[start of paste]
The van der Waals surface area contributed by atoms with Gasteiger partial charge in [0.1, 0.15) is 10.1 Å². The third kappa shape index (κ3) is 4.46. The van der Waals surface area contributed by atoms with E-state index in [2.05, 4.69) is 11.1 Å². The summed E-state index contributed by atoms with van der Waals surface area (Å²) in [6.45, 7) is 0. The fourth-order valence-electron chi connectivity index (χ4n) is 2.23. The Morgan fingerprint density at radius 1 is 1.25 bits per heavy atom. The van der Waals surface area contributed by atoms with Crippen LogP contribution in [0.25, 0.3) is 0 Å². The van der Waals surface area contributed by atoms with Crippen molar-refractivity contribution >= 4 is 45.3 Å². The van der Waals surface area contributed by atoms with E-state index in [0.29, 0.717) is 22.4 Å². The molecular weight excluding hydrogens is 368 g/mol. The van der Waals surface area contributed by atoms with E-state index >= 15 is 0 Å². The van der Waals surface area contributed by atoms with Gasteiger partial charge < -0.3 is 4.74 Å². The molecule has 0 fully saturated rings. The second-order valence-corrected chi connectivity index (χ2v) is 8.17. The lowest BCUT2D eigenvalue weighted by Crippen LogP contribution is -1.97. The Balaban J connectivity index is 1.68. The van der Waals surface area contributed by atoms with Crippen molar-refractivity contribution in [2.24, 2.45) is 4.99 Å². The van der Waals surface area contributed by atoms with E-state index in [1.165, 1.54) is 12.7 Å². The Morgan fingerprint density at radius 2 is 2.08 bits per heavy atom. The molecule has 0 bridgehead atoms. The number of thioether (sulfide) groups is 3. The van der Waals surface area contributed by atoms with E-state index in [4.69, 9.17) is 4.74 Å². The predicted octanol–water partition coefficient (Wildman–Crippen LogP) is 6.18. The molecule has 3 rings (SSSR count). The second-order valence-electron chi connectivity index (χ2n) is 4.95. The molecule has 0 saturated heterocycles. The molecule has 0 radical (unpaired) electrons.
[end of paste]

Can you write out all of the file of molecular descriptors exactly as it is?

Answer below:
The van der Waals surface area contributed by atoms with Gasteiger partial charge in [0.1, 0.15) is 10.1 Å². The third kappa shape index (κ3) is 4.46. The van der Waals surface area contributed by atoms with E-state index in [2.05, 4.69) is 11.1 Å². The summed E-state index contributed by atoms with van der Waals surface area (Å²) in [6.45, 7) is 0. The fourth-order valence-electron chi connectivity index (χ4n) is 2.23. The Morgan fingerprint density at radius 1 is 1.25 bits per heavy atom. The van der Waals surface area contributed by atoms with Crippen LogP contribution in [0.25, 0.3) is 0 Å². The van der Waals surface area contributed by atoms with Crippen molar-refractivity contribution >= 4 is 45.3 Å². The van der Waals surface area contributed by atoms with E-state index in [0.29, 0.717) is 22.4 Å². The molecular weight excluding hydrogens is 368 g/mol. The van der Waals surface area contributed by atoms with E-state index >= 15 is 0 Å². The van der Waals surface area contributed by atoms with Gasteiger partial charge < -0.3 is 4.74 Å². The molecule has 0 fully saturated rings. The second-order valence-corrected chi connectivity index (χ2v) is 8.17. The lowest BCUT2D eigenvalue weighted by Crippen LogP contribution is -1.97. The Balaban J connectivity index is 1.68. The van der Waals surface area contributed by atoms with Crippen molar-refractivity contribution in [2.24, 2.45) is 4.99 Å². The van der Waals surface area contributed by atoms with E-state index in [1.165, 1.54) is 12.7 Å². The Morgan fingerprint density at radius 2 is 2.08 bits per heavy atom. The molecule has 0 bridgehead atoms. The number of thioether (sulfide) groups is 3. The van der Waals surface area contributed by atoms with E-state index in [4.69, 9.17) is 4.74 Å². The predicted octanol–water partition coefficient (Wildman–Crippen LogP) is 6.18. The molecule has 3 rings (SSSR count). The second-order valence-electron chi connectivity index (χ2n) is 4.95. The molecule has 0 saturated heterocycles. The molecule has 0 radical (unpaired) electrons.